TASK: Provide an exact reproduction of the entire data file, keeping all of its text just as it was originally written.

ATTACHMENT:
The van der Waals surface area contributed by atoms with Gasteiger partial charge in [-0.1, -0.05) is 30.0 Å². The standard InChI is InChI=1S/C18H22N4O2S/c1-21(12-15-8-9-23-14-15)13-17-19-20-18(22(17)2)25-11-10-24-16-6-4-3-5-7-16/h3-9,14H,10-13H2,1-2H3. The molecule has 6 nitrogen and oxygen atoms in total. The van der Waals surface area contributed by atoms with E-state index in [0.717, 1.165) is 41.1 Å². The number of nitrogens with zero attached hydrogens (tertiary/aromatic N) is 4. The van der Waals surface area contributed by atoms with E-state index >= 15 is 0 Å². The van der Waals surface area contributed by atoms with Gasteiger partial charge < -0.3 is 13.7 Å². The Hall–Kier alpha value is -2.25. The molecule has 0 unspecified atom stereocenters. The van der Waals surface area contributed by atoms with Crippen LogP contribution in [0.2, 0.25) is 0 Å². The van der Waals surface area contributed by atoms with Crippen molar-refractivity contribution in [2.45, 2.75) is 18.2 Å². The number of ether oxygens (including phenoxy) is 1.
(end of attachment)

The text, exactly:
The van der Waals surface area contributed by atoms with Gasteiger partial charge in [-0.1, -0.05) is 30.0 Å². The standard InChI is InChI=1S/C18H22N4O2S/c1-21(12-15-8-9-23-14-15)13-17-19-20-18(22(17)2)25-11-10-24-16-6-4-3-5-7-16/h3-9,14H,10-13H2,1-2H3. The molecule has 6 nitrogen and oxygen atoms in total. The van der Waals surface area contributed by atoms with E-state index in [0.717, 1.165) is 41.1 Å². The number of nitrogens with zero attached hydrogens (tertiary/aromatic N) is 4. The van der Waals surface area contributed by atoms with E-state index >= 15 is 0 Å². The van der Waals surface area contributed by atoms with Gasteiger partial charge < -0.3 is 13.7 Å². The Hall–Kier alpha value is -2.25. The molecule has 0 unspecified atom stereocenters. The van der Waals surface area contributed by atoms with Crippen LogP contribution in [0.2, 0.25) is 0 Å². The van der Waals surface area contributed by atoms with Crippen molar-refractivity contribution in [2.45, 2.75) is 18.2 Å². The number of ether oxygens (including phenoxy) is 1.